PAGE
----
“I got 13 years in this business. That’s enough,” Dean Karabatsos explains over a beer in the front room of Gaspars, a lovely old nightclub at Southport and Belmont that pioneered the local new-wave music scene. The Karabatsos family has sold Gaspars (the asking price was a half million dollars), and Dean isn’t sorry. “It’s a rough business,” he says. “The hours are real weird. People come by and say, ‘Dean, you got it made.’ But you’re here at noon replacing a sink or fishing a Kotex out of the lady’s-room john, or mopping up vomit off the floor, and you stay up till all hours. I never had stitches in my life until I worked in this business. A guy busted one of our picture windows on me, another guy pulled a gun on me–it turned out to be a toy, but still. People who are in the business–the first words out of their mouths are ‘Dean, congratulations.’ It’s the others who say, ‘What, are you crazy?’ I’m lucky that after 13 years, I still have my health. I have seen guys get so wrapped up in the bar scene–the drugs, the women, whatever–that they’ve blown marriages, their stores, their whole life. You look at them, they look like balloons. Will I miss it? Sure–it’s 13 years of my life. But there are other things that I’d like to do.”

Dean Karabatsos’s father bought the building many years ago, when Dean was a kid. “I’ll never forget my first look at the place,” Karabatsos says. “There were motorcycles lined up from Southport halfway down the block on Belmont. We were saying, ‘Jeez, what are we getting into, a Hell’s Angels bar?’ But it was a national motorcycle club that had its local monthly meeting at the place, which was called the Old Bavarian Inn.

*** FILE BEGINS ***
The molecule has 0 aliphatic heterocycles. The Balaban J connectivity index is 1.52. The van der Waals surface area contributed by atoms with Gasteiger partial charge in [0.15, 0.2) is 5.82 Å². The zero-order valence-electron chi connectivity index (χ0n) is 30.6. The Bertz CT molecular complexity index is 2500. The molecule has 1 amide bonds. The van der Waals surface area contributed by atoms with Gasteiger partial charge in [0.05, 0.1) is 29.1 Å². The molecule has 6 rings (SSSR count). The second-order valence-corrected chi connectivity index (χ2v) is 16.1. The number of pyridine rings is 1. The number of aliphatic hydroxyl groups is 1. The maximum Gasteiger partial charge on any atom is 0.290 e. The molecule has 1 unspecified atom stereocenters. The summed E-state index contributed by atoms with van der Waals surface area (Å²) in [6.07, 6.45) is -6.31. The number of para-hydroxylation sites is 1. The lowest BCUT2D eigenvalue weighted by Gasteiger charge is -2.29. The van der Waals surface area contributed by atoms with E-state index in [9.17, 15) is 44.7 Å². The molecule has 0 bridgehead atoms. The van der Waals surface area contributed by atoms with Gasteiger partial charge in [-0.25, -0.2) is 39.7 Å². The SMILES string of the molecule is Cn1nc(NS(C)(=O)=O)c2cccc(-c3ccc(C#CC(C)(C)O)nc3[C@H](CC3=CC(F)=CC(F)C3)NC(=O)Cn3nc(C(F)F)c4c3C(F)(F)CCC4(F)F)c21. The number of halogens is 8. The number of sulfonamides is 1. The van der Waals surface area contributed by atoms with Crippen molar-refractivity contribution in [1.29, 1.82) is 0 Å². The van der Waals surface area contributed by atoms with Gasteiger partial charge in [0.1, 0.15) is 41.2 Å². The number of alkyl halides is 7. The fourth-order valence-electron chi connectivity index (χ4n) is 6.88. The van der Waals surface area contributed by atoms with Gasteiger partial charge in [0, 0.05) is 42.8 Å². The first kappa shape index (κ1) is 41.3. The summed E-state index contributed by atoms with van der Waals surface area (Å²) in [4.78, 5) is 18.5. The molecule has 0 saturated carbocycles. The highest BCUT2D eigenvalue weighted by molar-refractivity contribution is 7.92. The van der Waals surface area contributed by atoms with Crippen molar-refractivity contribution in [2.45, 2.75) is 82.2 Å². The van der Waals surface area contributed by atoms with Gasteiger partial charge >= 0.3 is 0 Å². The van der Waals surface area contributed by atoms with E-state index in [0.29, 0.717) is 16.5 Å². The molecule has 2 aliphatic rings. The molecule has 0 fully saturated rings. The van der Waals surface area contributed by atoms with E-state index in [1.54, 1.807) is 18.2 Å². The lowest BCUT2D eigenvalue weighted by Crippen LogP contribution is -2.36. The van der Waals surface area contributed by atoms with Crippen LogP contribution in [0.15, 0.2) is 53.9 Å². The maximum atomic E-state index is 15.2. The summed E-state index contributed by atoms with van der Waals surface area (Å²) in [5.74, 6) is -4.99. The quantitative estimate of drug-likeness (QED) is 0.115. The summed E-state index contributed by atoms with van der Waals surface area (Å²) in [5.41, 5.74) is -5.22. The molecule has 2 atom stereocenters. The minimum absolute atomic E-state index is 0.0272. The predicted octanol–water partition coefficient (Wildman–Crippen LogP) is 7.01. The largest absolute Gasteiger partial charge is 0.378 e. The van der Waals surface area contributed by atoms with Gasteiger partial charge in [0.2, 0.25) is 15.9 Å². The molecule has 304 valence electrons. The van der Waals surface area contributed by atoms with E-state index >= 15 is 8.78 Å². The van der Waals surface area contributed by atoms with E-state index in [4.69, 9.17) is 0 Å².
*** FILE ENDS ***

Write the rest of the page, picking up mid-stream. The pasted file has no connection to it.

“Next we rented to Bill Schaeffer, the head of a country band called Big Bill Schaeffer and the Nashville Cats. When WJJD was a country station, they used to do remotes from here, and they had some pretty big-name talent. Bill rented the place from 1968 to ’72. The next tenant was a Mexican social club, the Laredo Lonestar Club–a pretty wild place. They had two pool tables up front here and four more in the back. I can show you some of the bullet holes they left,” he says, and laughs. “Just before we took possession to make it Gaspars, my brother and I would stop in here–ranchero music blasting, guys whooping and hollering, beers lined up across the table–in a pool game before you knew it. They had murals in here of Montezuma and Pancho Villa painted by a Korean guy who always made the heads disproportionately large to the bodies.”

Karabatsos was a music major at Northeastern Illinois University who played guitar and upright bass. He and George started Gaspars as a one room jazz club. Their first band was a group right out of the University of Illinois who passed the hat for their pay: Kelly Sill on bass, John Campbell on piano, Jeff Kaye on trumpet, and Steve Eisen on sax. “We had some great sessions in the front here. The back wasn’t done yet, and we needed some cash flow to do it,” says Dean. “Howard Levy played here, Ross Traut, Ed Petersen, the Jazz Members Big Band, the late Gloria Morgan, and the group I was in, Street Sounds, which recorded its first album here. At the time, jazz wasn’t that hot in Chicago. We were a little bit ahead of our time. I’m glad to see it happening now, but it’s still hard to make money with jazz. I have all the respect in the world for people like Joe Segal [of Jazz Showcase].”